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Could anyone tell what is the advantages/disadavantages of using half duplex SPI over full duplex SPI communication. I know using half duplex, we can save one pin. But is this the only advantage of using half duplex? Is the rate at which master reads the data from the slave same for both mode of communication? Please reply

Regards

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  • \$\begingroup\$ Can you give an example of half-duplex SPI? \$\endgroup\$
    – Andy aka
    Jul 29, 2016 at 17:10
  • \$\begingroup\$ @Andyaka - this would occur when a device has a bi-directional data pin rather than a distinct MISO and MOSI. To name an example that comes to mind, the A7105 2.4 GHz transceiver IC. If I recall, many STM32F MCUs have a degree of support for this mode in their SPI engines, but most MCUs can handle it with some slight software intervention to configure pins between words. In terms of speed, while exceptions exist most SPI interfaces don't communicate that much useful data in both directions at the same time, though many peripherals do clock out their status word during your request. \$\endgroup\$ Jul 30, 2016 at 4:41
  • \$\begingroup\$ One example of half-duplex SPI are NOR Flash chips. MX25L256 uses SIO0 in half-duplex mode for dual and quad IO. \$\endgroup\$
    – Sergey
    Feb 18 at 14:28

2 Answers 2

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Half duplex unidirectional or write only mode could be used when master don't need data from slave. For example when working with most LCD it is usually OK to do writes only (although by reading status, framebuffer etc master can detect misbehavior and reset the slave, but LCD is usually not critical component and scheduled blind resets might be enough). The advantage is, as you mentioned, saving 1 pin.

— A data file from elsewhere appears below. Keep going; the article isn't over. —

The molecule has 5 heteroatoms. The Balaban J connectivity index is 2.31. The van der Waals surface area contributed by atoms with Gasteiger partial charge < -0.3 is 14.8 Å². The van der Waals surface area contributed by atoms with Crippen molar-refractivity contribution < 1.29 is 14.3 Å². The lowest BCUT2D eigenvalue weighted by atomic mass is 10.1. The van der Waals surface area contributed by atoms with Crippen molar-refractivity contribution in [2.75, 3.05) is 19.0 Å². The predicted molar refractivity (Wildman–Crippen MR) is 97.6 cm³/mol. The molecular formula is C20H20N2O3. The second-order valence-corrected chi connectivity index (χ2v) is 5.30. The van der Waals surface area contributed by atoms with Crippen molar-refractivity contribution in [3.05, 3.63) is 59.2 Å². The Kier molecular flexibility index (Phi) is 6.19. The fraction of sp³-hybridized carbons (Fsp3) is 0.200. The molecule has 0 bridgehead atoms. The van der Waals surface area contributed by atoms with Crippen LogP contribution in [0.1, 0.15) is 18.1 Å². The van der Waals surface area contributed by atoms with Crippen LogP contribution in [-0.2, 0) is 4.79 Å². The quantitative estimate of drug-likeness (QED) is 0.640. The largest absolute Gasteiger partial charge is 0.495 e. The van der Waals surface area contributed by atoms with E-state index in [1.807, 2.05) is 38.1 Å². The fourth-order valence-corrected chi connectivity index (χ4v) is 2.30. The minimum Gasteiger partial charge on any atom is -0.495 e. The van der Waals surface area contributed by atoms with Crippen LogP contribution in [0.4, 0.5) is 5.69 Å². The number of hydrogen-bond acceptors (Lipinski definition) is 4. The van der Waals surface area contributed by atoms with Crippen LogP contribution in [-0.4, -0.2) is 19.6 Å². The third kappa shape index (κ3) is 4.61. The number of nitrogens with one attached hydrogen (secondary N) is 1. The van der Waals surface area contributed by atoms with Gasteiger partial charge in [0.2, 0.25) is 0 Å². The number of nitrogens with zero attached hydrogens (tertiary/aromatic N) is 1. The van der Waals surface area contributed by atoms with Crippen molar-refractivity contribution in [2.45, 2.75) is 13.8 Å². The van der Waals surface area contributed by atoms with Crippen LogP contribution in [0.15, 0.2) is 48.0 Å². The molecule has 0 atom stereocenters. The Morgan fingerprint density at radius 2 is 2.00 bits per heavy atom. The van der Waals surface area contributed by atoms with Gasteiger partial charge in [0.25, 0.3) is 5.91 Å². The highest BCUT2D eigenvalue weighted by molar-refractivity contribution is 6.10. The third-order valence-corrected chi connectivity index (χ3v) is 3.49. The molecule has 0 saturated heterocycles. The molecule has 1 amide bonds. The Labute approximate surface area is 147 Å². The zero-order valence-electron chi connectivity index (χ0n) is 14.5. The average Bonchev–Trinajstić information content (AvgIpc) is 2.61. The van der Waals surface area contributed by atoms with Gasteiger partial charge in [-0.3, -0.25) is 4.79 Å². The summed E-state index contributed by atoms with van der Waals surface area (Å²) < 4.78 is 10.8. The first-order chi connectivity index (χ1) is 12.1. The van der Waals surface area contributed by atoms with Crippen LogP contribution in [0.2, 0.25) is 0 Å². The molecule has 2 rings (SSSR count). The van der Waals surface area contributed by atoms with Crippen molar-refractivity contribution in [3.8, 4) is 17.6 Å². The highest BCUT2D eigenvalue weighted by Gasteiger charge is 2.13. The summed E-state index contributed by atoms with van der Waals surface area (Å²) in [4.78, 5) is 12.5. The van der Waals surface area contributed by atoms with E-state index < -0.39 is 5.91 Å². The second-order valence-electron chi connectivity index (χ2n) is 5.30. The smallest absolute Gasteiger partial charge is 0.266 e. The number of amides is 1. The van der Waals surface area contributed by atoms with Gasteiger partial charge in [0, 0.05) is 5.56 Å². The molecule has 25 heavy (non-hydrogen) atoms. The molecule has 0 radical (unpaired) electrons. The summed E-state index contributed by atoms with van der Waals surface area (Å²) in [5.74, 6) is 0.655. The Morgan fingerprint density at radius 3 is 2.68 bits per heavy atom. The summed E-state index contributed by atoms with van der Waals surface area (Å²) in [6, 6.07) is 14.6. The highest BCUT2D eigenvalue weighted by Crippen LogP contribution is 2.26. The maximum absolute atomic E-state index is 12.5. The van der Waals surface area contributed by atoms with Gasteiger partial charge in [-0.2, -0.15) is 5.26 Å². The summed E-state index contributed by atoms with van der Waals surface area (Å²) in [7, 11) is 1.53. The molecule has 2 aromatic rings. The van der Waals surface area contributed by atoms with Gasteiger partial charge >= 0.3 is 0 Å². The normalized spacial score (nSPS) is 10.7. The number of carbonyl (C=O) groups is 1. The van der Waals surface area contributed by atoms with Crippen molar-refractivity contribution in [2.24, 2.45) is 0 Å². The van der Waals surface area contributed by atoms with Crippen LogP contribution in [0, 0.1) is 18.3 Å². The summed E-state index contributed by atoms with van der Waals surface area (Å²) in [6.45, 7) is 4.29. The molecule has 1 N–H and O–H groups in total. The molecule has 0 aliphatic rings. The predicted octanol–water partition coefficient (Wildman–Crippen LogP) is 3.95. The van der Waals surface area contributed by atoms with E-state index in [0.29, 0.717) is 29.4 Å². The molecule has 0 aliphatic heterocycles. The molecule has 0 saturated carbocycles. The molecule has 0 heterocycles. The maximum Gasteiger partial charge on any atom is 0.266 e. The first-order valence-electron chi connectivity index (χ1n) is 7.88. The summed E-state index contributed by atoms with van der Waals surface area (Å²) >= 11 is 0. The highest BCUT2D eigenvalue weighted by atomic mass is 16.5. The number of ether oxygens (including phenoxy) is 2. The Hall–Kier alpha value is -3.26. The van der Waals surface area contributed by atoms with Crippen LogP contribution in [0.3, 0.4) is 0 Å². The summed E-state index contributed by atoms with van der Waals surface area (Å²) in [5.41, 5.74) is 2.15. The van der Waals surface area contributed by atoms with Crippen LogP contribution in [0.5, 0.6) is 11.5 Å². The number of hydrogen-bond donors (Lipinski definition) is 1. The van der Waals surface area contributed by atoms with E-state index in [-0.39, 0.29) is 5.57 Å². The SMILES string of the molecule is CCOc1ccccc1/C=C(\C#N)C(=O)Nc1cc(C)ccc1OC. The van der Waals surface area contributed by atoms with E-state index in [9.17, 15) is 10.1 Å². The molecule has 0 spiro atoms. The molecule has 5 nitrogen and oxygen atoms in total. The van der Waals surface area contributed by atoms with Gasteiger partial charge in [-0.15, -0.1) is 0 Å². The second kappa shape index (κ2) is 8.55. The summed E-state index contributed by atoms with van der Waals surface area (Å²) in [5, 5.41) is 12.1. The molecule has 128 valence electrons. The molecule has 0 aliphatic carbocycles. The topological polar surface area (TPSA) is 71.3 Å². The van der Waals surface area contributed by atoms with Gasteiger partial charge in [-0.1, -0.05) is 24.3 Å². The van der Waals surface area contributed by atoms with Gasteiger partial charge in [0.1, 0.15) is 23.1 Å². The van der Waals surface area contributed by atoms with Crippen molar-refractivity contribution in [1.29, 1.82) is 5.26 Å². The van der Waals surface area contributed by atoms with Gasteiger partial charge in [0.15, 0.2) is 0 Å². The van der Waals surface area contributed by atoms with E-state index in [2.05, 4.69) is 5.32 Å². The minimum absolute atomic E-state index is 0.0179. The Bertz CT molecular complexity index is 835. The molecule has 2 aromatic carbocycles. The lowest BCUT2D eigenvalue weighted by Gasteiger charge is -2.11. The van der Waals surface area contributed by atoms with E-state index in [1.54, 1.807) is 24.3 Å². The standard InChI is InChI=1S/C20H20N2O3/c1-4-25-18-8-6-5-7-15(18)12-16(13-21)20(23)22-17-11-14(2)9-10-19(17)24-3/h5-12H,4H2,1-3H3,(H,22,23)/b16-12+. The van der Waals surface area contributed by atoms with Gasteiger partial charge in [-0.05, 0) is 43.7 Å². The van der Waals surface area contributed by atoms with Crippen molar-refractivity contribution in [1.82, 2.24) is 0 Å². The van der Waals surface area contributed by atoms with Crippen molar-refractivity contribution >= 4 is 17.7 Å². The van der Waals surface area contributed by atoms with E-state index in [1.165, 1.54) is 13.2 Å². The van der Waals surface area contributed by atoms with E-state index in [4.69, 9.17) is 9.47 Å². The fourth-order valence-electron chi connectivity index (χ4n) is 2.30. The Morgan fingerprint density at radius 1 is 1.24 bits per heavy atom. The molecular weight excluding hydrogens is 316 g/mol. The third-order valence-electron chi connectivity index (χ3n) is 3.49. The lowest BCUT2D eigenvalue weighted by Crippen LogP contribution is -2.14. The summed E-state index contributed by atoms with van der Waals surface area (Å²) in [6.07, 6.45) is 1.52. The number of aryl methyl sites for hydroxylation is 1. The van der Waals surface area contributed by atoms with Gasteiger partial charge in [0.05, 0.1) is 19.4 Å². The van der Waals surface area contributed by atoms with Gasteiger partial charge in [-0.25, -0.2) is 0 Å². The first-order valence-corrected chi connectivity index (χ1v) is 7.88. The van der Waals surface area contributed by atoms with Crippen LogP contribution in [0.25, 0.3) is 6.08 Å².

Read/write clock rates are always same, since it is done simultaneously. MCUs SPI read and write buffers are shift registers with same clock, so when master is writing it is also reading (even if slave is not sending, in that case HIGH bits are received).

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    \$\begingroup\$ That would not really be half duplex, but unidirectional. Half duplex is when read and write use the same wire. \$\endgroup\$ Jul 30, 2016 at 4:38
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Mostly its a method for allowing a simpler design that has fewer pins on the CPU and allows for lower signal count on cables. Effectively you're trading speed and complexity for cost and simplicity.

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